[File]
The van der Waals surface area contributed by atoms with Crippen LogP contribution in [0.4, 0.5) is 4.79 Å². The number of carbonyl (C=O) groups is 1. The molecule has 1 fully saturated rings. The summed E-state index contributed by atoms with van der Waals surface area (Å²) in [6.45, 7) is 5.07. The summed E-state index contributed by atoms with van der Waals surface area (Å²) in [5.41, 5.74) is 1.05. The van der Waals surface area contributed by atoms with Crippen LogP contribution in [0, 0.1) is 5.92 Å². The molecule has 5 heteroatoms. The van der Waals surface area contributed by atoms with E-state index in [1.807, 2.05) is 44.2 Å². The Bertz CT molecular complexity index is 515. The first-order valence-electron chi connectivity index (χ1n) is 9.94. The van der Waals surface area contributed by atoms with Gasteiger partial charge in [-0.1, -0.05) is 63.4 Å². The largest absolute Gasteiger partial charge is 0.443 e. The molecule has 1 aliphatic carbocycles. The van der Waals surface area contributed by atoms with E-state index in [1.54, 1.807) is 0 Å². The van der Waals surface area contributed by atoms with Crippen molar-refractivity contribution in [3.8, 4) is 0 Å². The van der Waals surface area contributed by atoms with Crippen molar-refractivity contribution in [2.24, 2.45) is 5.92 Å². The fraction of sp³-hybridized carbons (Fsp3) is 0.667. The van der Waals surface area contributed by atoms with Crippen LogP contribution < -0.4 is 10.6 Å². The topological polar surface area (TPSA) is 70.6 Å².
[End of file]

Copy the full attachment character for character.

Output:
The van der Waals surface area contributed by atoms with Crippen LogP contribution in [0.4, 0.5) is 4.79 Å². The number of carbonyl (C=O) groups is 1. The molecule has 1 fully saturated rings. The summed E-state index contributed by atoms with van der Waals surface area (Å²) in [6.45, 7) is 5.07. The summed E-state index contributed by atoms with van der Waals surface area (Å²) in [5.41, 5.74) is 1.05. The van der Waals surface area contributed by atoms with Crippen LogP contribution in [0, 0.1) is 5.92 Å². The molecule has 5 heteroatoms. The van der Waals surface area contributed by atoms with E-state index in [1.807, 2.05) is 44.2 Å². The Bertz CT molecular complexity index is 515. The first-order valence-electron chi connectivity index (χ1n) is 9.94. The van der Waals surface area contributed by atoms with Gasteiger partial charge in [-0.1, -0.05) is 63.4 Å². The largest absolute Gasteiger partial charge is 0.443 e. The molecule has 1 aliphatic carbocycles. The van der Waals surface area contributed by atoms with E-state index in [1.54, 1.807) is 0 Å². The van der Waals surface area contributed by atoms with Crippen molar-refractivity contribution in [3.8, 4) is 0 Å². The van der Waals surface area contributed by atoms with Crippen molar-refractivity contribution in [2.24, 2.45) is 5.92 Å². The fraction of sp³-hybridized carbons (Fsp3) is 0.667. The van der Waals surface area contributed by atoms with Crippen LogP contribution < -0.4 is 10.6 Å². The topological polar surface area (TPSA) is 70.6 Å².